Ebola, Polio, Monkeypox, Avian Bird Flu, COVID-19, RSV, and Human Influenza Outbreaks in Relation to Companion Dogs and Cats

During the Ebola epidemic in 2014, Excalibur, a companion dog living in Madrid, Spain was euthanized due to possible exposure to the virus from his caregiver. This sparked a huge outcry from veterinarians and animal lovers around the world because he was not tested for the virus; there was limited evidence that companion pets could be infected with Ebola virus; and, more importantly to public health officials, there was no evidence that companion pets could transmit the virus to humans or other animals. 

The euthanasia of Excalibur was not the first time that fear and panic during viral outbreaks led to ending the lives of companion cats and dogs. Sadly, however, he serves as an angel sentinel being the example everyone points to when we think of companion animal euthanasia during epidemics or pandemics. 

When we reflect on the COVID-19 pandemic and the response by public health officials regarding companion pets, we finally are seeing the recognition that these companions play an important positive role in maintaining our mental and behavioral health. The evidence showed only a very, very low potential risk of COVID-19 transmission to humans from pets.

What about the risk to companion pets from these two and other reemerging human viruses that we continue to hear about? The short answer is the risk of transmission of avian bird flu, Ebola, COVID-19, polio (poliomyelitis), respiratory syncytial virus (RSV), and human influenza from companion pets is very, very low. With certain viruses, companion pets may become infected, develop mild symptoms, mount an antibody response, and recover, but will not pass them on to humans. BUT, Monkeypox is another matter. 

Bear in mind, we should never say “never” regarding zoonotic spread of viruses, fungi, bacteria or parasites. Microbes need to mutate to survive, and one way to survive is to find a new host. Think about it this way, your heater is on the fritz and the temperature outside is below zero. So, you may stay with a friend for a few days to live. Anyway, the potential – while very unlikely – is always minimally possible with avian bird flu, polio, Ebola, COVID-19, RSV and human influenza.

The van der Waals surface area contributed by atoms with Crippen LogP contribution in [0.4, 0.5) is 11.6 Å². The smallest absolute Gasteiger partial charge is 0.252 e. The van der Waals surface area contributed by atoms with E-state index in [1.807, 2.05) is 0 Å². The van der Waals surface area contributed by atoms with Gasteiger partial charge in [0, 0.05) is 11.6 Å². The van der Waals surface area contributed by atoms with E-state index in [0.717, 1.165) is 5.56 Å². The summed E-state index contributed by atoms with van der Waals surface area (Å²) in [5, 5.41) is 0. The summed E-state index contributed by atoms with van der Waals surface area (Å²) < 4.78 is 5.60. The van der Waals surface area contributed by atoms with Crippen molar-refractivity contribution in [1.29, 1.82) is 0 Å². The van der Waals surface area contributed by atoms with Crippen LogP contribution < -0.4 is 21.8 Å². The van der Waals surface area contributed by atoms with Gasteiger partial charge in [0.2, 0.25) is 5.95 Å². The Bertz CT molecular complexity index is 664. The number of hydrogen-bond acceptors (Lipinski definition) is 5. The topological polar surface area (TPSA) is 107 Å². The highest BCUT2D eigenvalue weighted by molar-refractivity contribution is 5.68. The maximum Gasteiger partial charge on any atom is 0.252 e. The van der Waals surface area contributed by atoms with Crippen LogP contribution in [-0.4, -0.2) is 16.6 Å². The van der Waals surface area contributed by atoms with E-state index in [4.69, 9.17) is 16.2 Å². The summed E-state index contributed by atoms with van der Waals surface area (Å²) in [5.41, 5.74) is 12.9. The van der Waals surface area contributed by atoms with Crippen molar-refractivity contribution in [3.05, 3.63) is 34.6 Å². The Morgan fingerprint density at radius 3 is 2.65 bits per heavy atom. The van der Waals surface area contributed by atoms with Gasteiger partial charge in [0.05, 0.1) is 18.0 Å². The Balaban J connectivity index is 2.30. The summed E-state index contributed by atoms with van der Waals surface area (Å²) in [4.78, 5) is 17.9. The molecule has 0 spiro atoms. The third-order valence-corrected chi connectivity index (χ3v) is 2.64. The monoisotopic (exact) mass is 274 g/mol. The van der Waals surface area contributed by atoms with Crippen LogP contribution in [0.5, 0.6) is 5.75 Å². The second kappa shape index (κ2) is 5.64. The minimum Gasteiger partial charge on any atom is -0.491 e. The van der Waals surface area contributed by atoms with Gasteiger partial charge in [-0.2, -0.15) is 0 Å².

Why do we continue to refer to the risk of disease to humans instead of companion pets? While public health officials have evolved their thinking regarding companion pets, their concern is the risk to human health – not pet health. In many places to this day, dog bite laws such as this still exist: “It shall be lawful for any person to kill a dog, wearing a collar with a rabies vaccination tag attached, when the dog is caught in the act of chasing, maiming, or killing any domestic animal or fowl, or when such dog is attacking or attempting to bite a person.” One reason is rabies is transmissible to humans from companion pets. 

Instead of quoting health websites regarding these viruses and companion pets, we compile the links so you don’t have to search each one individually. 

Avian Bird Flu

Centers for Disease Control and Prevention (CDC), Bird Flu in Pets and Other Animals 

Hemopet, What We’re Watching: Highly Pathogenic Avian Influenza Virus H5N1


CDC, Animals and COVID-19

CDC, Information about COVID-19, Pets, and Other Animals

CDC, What You Should Know about COVID-19 and Pets


Hemopet, Ebola Virus and Companion Animals


The CDC has canine influenza listed as transmissible to humans. This is not true. Please refer to the AVMA on this subject, Canine Influenza FAQ. You can also read Hemopet’s blog post, A Survey of Canine Immunity to, and Vaccines for, Newer Flu Viruses

Avian Bird Flu is influenza that mainly affects birds. We wanted to distinguish it from human and canine influenza. Please refer to the links above for information on that. 

Human influenza does not affect companion dogs or cats at this time. 


CDC, Monkeypox – Pets in the Home

Polio (poliomyelitis)

The CDC makes no mention of polio and companion pets. The detection of polio in New York’s wastewater earlier this year is a good reminder why we need to maintain proper handwashing because it is primarily spread through contact with human feces – even minute pieces!


There is no mention of companion pets contracting or transmitting RSV to humans.

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